Can't Pay Your Bills? Here's What to Do

NBC 7 Responds explains how to get help if you can't make your upcoming credit card payment.

NBCUniversal, Inc.

If you are stressed about making an upcoming loan or credit card payment, don't keep it to yourself. If you work with your bank, there may be a way to get some help during the coronavirus pandemic.

"The best thing you can do is pick up the phone and call your lender and ask them for help," said Lending Tree's Chief Credit Analyst, Matt Schulz. "Banks, lenders, and credit card issuers have 'hardship programs' which kick into gear in times of disaster."

These programs can give you some temporary relief if you have been affected by the pandemic, but it's not something they will usually offer on their own.

A missed credit card payment can knock 60, 75 points or even more off (your credit score)

Matt Schulz, Lending Tree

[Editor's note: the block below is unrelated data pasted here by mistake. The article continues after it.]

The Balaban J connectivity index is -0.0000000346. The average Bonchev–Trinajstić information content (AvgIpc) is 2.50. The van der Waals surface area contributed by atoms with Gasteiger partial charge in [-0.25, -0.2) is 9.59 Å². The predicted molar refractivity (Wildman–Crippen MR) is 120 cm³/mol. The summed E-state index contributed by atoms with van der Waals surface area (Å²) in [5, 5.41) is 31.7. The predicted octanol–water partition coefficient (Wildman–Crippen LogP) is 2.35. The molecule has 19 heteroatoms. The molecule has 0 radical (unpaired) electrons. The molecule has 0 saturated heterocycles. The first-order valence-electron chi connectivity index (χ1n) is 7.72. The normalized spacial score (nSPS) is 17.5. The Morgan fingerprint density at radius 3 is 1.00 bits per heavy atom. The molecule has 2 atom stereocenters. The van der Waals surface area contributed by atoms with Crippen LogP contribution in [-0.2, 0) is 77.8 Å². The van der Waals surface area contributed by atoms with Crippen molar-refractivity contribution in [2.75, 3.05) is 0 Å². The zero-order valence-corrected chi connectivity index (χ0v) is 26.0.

"You have to proactively ask for them," said Schulz. "It's up for you to pick up the phone and make that call."

With more and more people working from home or being put on temporary leave, the call to your bank or another lender could take a while. Phone systems at many customer service departments are overloaded.

"That's why the best time to reach out to your credit card issuer is really today," said Schulz.

Lending Tree lists several ways banks and credit card companies may be able to help. Some of the relief programs can include reducing your minimum payment, waiving late fees, reducing interest rates, or increasing your credit limit.

"All of these things can help you through this really unusual time," said Schulz. "But it's important for you to ask."

Missing a payment will impact your credit score, but working with a bank will likely leave your score where it is.

"You do not want to just assume it's okay to not make that payment or pay less," said Schulz. "A missed credit card payment can knock 60, 75 points or even more off (your credit score)."

So how do you get the right person on the phone?

Schulz said to ask for someone who works with their "customer hardship" or "customer assistance" program. It also may take a little while and banks may be reluctant, so be persistent.

"It's important to understand nobody cares as much about your money and your credit as you do," said Schulz. "So make sure you are taking all the steps you need to help yourself at this time."

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